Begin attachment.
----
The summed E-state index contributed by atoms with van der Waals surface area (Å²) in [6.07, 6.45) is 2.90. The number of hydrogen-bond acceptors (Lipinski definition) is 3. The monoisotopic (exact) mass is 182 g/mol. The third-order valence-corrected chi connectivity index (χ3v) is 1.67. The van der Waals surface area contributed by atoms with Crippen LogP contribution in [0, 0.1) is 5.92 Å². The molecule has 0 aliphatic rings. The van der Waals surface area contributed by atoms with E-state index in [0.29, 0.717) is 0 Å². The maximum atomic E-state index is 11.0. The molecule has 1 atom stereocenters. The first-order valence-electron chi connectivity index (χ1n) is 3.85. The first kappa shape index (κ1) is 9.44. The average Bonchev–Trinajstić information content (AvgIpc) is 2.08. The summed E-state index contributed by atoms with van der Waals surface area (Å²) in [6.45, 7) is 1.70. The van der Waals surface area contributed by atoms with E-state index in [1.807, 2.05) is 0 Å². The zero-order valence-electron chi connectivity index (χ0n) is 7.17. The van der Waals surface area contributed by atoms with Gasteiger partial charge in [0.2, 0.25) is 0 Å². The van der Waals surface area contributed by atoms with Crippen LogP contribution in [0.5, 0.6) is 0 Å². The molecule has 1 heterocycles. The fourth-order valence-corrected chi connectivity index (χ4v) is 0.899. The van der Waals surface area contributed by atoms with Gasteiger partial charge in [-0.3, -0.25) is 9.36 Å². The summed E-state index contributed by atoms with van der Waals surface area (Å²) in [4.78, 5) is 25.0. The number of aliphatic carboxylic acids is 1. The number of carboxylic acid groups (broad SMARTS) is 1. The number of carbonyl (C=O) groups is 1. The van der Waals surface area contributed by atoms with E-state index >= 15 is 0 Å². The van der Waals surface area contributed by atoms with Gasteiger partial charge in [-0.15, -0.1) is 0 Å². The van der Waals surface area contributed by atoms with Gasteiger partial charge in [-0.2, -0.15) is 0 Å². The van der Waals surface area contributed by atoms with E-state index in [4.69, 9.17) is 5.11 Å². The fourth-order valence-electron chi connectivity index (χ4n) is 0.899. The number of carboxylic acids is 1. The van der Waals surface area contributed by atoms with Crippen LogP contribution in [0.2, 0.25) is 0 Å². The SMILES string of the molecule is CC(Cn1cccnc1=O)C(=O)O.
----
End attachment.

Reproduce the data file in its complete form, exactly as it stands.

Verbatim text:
The summed E-state index contributed by atoms with van der Waals surface area (Å²) in [6.07, 6.45) is 2.90. The number of hydrogen-bond acceptors (Lipinski definition) is 3. The monoisotopic (exact) mass is 182 g/mol. The third-order valence-corrected chi connectivity index (χ3v) is 1.67. The van der Waals surface area contributed by atoms with Crippen LogP contribution in [0, 0.1) is 5.92 Å². The molecule has 0 aliphatic rings. The van der Waals surface area contributed by atoms with E-state index in [0.29, 0.717) is 0 Å². The maximum atomic E-state index is 11.0. The molecule has 1 atom stereocenters. The first-order valence-electron chi connectivity index (χ1n) is 3.85. The first kappa shape index (κ1) is 9.44. The average Bonchev–Trinajstić information content (AvgIpc) is 2.08. The summed E-state index contributed by atoms with van der Waals surface area (Å²) in [6.45, 7) is 1.70. The van der Waals surface area contributed by atoms with E-state index in [1.807, 2.05) is 0 Å². The zero-order valence-electron chi connectivity index (χ0n) is 7.17. The van der Waals surface area contributed by atoms with Gasteiger partial charge in [0.2, 0.25) is 0 Å². The van der Waals surface area contributed by atoms with Crippen LogP contribution in [0.5, 0.6) is 0 Å². The molecule has 1 heterocycles. The fourth-order valence-corrected chi connectivity index (χ4v) is 0.899. The van der Waals surface area contributed by atoms with Gasteiger partial charge in [-0.3, -0.25) is 9.36 Å². The summed E-state index contributed by atoms with van der Waals surface area (Å²) in [4.78, 5) is 25.0. The number of aliphatic carboxylic acids is 1. The number of carboxylic acid groups (broad SMARTS) is 1. The number of carbonyl (C=O) groups is 1. The van der Waals surface area contributed by atoms with E-state index >= 15 is 0 Å². The van der Waals surface area contributed by atoms with Gasteiger partial charge in [-0.15, -0.1) is 0 Å². The van der Waals surface area contributed by atoms with Gasteiger partial charge in [-0.2, -0.15) is 0 Å². The van der Waals surface area contributed by atoms with E-state index in [4.69, 9.17) is 5.11 Å². The fourth-order valence-electron chi connectivity index (χ4n) is 0.899. The number of carboxylic acids is 1. The van der Waals surface area contributed by atoms with Crippen LogP contribution in [0.2, 0.25) is 0 Å². The SMILES string of the molecule is CC(Cn1cccnc1=O)C(=O)O.